The purchase of computers (desktop or laptop), mice, keyboards, speakers, webcams, headsets, monitors, modems, ethernet cables, software, Wi-Fi extenders, etc. can be reimbursed using 529 plan funds. Expenses related to internet access can be reimbursed too. These expenses have to be related to equipment used primarily by the beneficiary (sorry, no buying a new laptop for Mom or Dad) during a year that the beneficiary is enrolled at an eligible postsecondary school. Any expenses related to computer software for sports, games, or hobbies do not count as qualified expenses. There is a lot of discretion here, but there is no limit on the amount of 529 plan money that can be used for this purpose.
The Tax Cuts and Jobs Act of 2017 expanded the definition of qualified expenses for 529 plans to include K-12 education at private, public, or religious elementary, middle, and high schools. If you have children younger than college age, have grandchildren, or expect to have grandchildren in the future, this may be something to consider. These expenses are limited to $10,000 per beneficiary per calendar year.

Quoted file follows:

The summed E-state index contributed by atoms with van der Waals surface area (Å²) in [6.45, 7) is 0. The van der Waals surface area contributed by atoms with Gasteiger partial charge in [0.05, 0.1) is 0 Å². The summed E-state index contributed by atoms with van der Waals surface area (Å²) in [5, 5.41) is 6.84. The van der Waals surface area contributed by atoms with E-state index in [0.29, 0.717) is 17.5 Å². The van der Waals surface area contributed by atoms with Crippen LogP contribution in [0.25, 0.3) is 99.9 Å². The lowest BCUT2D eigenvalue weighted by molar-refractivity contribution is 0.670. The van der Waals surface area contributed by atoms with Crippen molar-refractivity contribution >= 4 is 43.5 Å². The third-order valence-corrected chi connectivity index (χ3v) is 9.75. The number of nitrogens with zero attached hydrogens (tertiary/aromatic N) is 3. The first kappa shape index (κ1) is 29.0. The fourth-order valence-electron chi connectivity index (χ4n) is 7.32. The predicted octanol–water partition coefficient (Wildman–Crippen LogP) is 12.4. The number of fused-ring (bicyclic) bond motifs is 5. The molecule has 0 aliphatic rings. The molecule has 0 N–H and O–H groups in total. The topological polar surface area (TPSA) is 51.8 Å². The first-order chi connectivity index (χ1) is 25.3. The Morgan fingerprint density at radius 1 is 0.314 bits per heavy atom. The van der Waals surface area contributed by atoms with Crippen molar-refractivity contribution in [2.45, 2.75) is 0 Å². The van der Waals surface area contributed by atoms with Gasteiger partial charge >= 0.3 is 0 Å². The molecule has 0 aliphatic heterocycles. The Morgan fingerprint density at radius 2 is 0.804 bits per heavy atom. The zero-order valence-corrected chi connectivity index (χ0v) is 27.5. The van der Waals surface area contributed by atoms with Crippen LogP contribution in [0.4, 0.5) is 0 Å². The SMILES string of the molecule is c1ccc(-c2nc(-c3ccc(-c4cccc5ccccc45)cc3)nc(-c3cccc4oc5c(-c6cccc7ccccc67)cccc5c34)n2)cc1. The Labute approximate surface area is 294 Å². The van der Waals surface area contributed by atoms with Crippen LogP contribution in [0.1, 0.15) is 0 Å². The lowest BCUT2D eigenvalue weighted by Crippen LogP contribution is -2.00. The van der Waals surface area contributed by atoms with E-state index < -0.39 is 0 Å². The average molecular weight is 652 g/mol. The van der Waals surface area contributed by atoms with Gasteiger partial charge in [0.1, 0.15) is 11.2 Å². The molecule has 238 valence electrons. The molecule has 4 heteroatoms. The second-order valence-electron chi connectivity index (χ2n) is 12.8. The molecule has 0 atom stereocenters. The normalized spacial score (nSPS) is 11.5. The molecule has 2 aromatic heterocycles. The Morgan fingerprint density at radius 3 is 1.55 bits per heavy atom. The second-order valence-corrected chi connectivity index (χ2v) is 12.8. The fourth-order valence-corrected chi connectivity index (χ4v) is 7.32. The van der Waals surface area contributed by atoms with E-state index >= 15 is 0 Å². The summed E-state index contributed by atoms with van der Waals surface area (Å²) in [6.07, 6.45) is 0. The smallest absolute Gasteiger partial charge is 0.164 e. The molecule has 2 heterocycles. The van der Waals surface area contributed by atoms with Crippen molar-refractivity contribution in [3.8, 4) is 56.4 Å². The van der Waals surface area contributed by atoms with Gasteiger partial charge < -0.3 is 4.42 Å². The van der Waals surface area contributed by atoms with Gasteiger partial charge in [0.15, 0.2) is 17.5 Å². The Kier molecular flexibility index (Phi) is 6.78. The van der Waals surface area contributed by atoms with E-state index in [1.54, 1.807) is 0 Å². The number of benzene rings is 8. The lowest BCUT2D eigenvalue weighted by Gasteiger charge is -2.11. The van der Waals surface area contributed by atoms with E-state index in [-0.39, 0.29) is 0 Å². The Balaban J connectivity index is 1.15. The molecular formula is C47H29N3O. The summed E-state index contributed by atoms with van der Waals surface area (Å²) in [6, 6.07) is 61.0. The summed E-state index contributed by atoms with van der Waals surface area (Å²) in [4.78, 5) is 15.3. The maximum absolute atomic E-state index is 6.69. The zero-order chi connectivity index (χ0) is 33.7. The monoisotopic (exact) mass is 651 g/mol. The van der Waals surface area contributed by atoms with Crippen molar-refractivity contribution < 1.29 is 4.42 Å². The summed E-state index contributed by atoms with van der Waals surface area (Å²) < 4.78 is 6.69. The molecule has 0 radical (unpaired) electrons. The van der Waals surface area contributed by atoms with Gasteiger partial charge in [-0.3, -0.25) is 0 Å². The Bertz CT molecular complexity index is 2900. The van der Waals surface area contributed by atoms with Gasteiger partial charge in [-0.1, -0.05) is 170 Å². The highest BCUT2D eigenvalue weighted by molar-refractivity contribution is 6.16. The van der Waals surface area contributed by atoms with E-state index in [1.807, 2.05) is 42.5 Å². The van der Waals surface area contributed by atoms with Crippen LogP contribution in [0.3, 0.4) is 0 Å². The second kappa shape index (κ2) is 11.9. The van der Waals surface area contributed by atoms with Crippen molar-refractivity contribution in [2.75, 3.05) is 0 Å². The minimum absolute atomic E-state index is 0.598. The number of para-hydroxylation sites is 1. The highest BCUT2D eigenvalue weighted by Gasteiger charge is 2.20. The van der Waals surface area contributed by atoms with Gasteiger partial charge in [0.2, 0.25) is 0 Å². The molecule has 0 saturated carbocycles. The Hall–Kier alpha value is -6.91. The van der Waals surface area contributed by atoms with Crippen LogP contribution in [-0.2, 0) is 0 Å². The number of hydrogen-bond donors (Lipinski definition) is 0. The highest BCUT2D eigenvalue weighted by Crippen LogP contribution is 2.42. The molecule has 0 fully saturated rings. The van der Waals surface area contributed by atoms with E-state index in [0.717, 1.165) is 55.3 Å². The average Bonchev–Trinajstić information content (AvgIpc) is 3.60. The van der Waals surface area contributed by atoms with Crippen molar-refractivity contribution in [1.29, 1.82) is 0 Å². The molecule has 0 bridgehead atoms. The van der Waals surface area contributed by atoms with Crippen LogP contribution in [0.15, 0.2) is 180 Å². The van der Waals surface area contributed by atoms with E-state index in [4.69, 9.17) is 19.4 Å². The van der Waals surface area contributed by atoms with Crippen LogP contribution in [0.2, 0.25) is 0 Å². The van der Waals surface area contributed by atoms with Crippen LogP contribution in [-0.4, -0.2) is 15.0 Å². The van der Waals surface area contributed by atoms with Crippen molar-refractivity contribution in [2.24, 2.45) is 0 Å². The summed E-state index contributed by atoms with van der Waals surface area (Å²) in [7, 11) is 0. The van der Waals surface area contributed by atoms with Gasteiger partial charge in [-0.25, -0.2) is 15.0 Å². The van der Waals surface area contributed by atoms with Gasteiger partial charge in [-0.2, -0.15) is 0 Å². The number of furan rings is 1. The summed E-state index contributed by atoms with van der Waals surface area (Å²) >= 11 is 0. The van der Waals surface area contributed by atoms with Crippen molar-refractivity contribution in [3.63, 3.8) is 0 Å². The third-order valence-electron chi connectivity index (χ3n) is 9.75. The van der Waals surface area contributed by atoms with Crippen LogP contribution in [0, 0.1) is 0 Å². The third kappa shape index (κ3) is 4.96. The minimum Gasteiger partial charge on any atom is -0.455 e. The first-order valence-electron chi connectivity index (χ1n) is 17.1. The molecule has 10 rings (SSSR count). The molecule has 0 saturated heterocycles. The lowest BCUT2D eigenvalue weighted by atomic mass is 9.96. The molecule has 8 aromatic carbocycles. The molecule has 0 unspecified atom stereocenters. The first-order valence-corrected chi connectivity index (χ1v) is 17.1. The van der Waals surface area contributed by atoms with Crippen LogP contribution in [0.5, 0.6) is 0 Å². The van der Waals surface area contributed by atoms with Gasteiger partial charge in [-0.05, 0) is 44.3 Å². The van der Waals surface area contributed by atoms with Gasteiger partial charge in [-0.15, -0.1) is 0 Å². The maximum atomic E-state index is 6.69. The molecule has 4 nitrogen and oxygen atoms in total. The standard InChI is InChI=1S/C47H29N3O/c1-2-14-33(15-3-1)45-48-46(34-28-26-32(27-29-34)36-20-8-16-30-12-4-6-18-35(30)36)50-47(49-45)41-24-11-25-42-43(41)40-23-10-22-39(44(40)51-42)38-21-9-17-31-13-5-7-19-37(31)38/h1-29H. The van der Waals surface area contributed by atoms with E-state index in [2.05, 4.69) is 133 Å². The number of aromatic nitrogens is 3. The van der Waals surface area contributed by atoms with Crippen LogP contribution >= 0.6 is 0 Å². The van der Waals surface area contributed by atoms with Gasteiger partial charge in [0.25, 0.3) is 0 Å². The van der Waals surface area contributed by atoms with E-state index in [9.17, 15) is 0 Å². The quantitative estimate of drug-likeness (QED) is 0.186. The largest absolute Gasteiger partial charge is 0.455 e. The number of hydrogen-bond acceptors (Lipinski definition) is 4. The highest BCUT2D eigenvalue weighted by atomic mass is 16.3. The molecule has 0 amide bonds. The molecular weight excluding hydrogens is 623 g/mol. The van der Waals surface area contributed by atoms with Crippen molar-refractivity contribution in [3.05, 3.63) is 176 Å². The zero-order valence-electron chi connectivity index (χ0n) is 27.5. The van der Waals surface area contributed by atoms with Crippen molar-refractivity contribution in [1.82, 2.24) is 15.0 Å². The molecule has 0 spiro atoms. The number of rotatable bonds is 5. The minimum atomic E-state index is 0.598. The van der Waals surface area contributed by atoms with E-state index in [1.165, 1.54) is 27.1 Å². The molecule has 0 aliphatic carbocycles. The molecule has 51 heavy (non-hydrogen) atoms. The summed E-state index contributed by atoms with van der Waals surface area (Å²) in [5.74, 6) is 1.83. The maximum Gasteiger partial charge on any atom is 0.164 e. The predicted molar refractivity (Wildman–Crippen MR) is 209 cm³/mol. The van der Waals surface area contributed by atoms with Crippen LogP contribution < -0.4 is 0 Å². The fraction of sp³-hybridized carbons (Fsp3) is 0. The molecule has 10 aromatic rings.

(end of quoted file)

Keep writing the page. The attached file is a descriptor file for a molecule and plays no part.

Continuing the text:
529 plans can be used to pay for postsecondary education at any educational institution that accepts federal financial aid. This includes vocational/trade schools that don’t fit into the traditional four-year college mold. The list of vocational professions is long and includes licensed practical nurse, dental hygienist, chef, real estate agent, HVAC technician, air traffic controller, interior designer, programmer, and heavy equipment operator.